Sure, some potential employers would rather use an AI than pay someone to make illustrations, but they still need someone to wield it. And they probably would’ve paid as little as possible to a human artist anyway, or do the old ”you’re doing something you love so you don’t need money and besides, you get exposure isn’t that great”. This may sound hypocritical since I’m also working with a publisher that mostly hasn’t been able to pay for comics, but we do when we can, and no one is making money off anyone else’s work. Because it’s all non-profit (and pretty non-commercial), and the editors mostly don’t get paid either, and the artists know what they’re getting into and so on and so on and these days we’re actually paying at least a little.
Making it big in art is about knowing the right people, existing in the right social circles, being the right kind of social chameleon, being either born into the right family or being lucky. I don’t have that, so to me there’s no difference between an AI- or human-generated image being sold for $433K because in both cases it’s someone else making that money. Maybe that’s why I’m not worried about being replaced, because what are they going to take from me, my non-profit work? I’d be happy to be able to focus on my own comics instead. Just like most economic crises haven’t really affected me since I didn’t have a lot of money before or after the crises either…
People still listen to guitar music even though electronica exists. The problems with the music indistry are, as they have always been, not that people don’t listen to music or that no one makes music, but that music companies want to make a profit. Record companies always got more than the actual musicians, just as it is now with Spotify.
The problem, as always, is Capitalism, not the tools we use to make art.
The images in this post were made using Craiyon. Not to complain, but very few of these images are even close to what I would have done…
[Sorry for the language, English wil be back soon]
I posten igår:
SD skryter om att de minsann var först med att vara rasister och de andra partierna bara apar efter (som jag sagt tidigare: det är värdelöst att försöka ta röster från dem genom att haka på samma tåg, inte bara för att rasism är värdelöst utan också för att SD alltid kommer uppfattas som bättre på det) och skickar med ett kuvert med någon slags listor över olika rövhål (på kommunal, regional och riksnivå).
V skickar det mest utförliga valmaterialet av alla partier hittills. De ser ut att behålla positionen som det minst dåliga alternativet (iofs ingen stor bedrift). Det är bara synd att V har såna extrema åsikter, som att vården ska vara tillgänglig för alla, så inte ens sossarna kan samarbeta med dem utan hellre går till L som har gjort klart och tydligt att de hatar (bruna) 2-åringar och älskar (bruna) SD.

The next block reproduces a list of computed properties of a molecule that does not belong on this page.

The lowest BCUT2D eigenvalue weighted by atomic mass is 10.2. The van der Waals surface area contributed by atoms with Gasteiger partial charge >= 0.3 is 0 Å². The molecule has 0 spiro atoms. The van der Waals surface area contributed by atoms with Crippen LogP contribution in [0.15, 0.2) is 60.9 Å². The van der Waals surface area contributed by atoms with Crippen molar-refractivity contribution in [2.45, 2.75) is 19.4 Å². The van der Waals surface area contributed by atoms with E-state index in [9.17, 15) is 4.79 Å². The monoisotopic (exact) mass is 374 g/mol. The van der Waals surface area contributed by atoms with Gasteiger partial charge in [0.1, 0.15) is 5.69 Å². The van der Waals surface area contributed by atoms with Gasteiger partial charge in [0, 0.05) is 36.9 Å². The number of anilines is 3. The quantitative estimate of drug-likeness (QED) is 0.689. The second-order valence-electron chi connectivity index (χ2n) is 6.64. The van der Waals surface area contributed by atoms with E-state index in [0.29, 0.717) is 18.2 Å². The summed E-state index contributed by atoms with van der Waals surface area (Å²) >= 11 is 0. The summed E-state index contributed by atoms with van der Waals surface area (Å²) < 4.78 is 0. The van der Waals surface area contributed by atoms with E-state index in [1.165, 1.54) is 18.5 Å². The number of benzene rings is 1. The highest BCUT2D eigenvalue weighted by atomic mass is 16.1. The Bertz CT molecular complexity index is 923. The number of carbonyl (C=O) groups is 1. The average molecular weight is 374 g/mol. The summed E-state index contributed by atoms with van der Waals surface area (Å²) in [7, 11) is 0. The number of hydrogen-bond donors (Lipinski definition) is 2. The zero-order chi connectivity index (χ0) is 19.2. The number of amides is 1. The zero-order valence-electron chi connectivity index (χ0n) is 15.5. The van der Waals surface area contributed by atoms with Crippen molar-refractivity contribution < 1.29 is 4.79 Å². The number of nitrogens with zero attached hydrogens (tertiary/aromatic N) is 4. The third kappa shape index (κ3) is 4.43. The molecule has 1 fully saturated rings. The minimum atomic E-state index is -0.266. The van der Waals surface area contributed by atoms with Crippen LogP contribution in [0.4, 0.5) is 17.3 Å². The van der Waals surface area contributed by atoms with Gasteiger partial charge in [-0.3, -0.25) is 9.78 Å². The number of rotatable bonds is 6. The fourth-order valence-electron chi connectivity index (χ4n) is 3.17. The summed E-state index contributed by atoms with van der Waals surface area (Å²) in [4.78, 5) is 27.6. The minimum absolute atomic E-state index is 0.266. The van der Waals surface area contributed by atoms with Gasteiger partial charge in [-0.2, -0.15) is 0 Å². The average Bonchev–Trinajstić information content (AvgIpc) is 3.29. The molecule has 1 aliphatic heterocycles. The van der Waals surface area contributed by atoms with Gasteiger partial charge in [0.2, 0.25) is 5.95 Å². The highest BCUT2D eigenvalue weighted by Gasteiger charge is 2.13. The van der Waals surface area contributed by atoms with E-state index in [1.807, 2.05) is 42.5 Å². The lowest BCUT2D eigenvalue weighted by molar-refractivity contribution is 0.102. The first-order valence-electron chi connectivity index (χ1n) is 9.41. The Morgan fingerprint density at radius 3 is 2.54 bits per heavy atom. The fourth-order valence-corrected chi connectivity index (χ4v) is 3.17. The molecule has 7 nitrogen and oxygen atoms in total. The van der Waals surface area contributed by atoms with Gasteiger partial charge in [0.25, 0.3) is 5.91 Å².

Eller den senaste grejen, att flera i V har synts med PKK-flaggor så S är alldeles till sig, för det är ju Turkiet som är de goda nu (förutom att de väl nästan är på väg att slängas ut ur NATO så vi borde inte ens behöva lyda allt Erdogan säger längre, om vi inte jättegärna vill. Vi har ju redan visat tydligt att vi inte tycker oss behöva hålla internationella löften). Det är som att S har glömt att vi terrorstämplade PKK för att vi var “tvungna”, inte för att vi ville.
Och ett paket med min Galagodebut (en sida Arg Kanin i Tecknaruppropet mot kärnvapen och Nato). Mycket fin! Det blir också en utställning med material ur boken på Galleri Mint i ABF-huset i Stockholm 1-4 sep så gå dit och kolla, ni som kan! Och köp boken! All vinst går till Svenska Freds.
Been a while. I’ve mostly spent this summer working on Outer Enemy, the new Piracy is Liberation book. And playing Cyberpunk 2077 and Horizon Forbidden West.
So I thought I’d show a little something from the comic I made for CBA vol 56|57.
It’s called OUTSIDE and is an uncomic made from one normal comic (a chapter from Piracy is Liberation 005) and three paintings (H8 from Alkom’X #8, the tape cover for the Noise Against Fascism/Legion of Swine split and Her Fiery Eyes from After the Ends of the World), piled on top of each other and cut up to create a non-narrative structure, something that can’t be read other than through vague feelings and instinct.
My first though when Allan Haverhom announced his theme (UNCOMICS) as guest editor for this issue of CBA was something like: “I should make something for this, how hard can it be?”